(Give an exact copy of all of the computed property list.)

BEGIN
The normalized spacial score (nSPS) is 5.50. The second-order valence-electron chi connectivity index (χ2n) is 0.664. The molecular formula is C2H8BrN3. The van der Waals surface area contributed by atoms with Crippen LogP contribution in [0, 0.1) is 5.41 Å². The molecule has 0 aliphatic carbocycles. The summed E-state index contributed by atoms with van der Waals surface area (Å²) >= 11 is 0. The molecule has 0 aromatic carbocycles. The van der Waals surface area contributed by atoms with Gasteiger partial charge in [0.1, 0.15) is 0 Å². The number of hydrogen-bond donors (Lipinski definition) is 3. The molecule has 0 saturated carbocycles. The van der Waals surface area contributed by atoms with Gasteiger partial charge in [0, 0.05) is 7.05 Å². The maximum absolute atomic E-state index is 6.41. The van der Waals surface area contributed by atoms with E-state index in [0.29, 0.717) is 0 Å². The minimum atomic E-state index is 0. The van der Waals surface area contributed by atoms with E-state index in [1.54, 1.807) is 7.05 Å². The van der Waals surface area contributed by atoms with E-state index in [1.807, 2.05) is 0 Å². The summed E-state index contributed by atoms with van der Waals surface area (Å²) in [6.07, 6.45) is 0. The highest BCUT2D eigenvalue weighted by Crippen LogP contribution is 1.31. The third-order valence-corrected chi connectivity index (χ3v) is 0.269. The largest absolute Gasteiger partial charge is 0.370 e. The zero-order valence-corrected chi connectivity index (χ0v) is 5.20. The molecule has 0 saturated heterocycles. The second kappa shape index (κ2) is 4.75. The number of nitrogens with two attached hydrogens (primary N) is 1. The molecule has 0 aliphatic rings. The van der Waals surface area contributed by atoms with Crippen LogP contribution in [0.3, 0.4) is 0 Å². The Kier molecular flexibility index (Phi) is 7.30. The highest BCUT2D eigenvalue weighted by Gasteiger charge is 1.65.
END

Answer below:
The normalized spacial score (nSPS) is 5.50. The second-order valence-electron chi connectivity index (χ2n) is 0.664. The molecular formula is C2H8BrN3. The van der Waals surface area contributed by atoms with Crippen LogP contribution in [0, 0.1) is 5.41 Å². The molecule has 0 aliphatic carbocycles. The summed E-state index contributed by atoms with van der Waals surface area (Å²) >= 11 is 0. The molecule has 0 aromatic carbocycles. The van der Waals surface area contributed by atoms with Gasteiger partial charge in [0.1, 0.15) is 0 Å². The number of hydrogen-bond donors (Lipinski definition) is 3. The molecule has 0 saturated carbocycles. The van der Waals surface area contributed by atoms with Gasteiger partial charge in [0, 0.05) is 7.05 Å². The maximum absolute atomic E-state index is 6.41. The van der Waals surface area contributed by atoms with E-state index in [0.29, 0.717) is 0 Å². The minimum atomic E-state index is 0. The van der Waals surface area contributed by atoms with E-state index in [1.54, 1.807) is 7.05 Å². The van der Waals surface area contributed by atoms with E-state index in [1.807, 2.05) is 0 Å². The summed E-state index contributed by atoms with van der Waals surface area (Å²) in [6.07, 6.45) is 0. The highest BCUT2D eigenvalue weighted by Crippen LogP contribution is 1.31. The third-order valence-corrected chi connectivity index (χ3v) is 0.269. The largest absolute Gasteiger partial charge is 0.370 e. The zero-order valence-corrected chi connectivity index (χ0v) is 5.20. The molecule has 0 saturated heterocycles. The second kappa shape index (κ2) is 4.75. The number of nitrogens with two attached hydrogens (primary N) is 1. The molecule has 0 aliphatic rings. The van der Waals surface area contributed by atoms with Crippen LogP contribution in [0.3, 0.4) is 0 Å². The Kier molecular flexibility index (Phi) is 7.30. The highest BCUT2D eigenvalue weighted by Gasteiger charge is 1.65.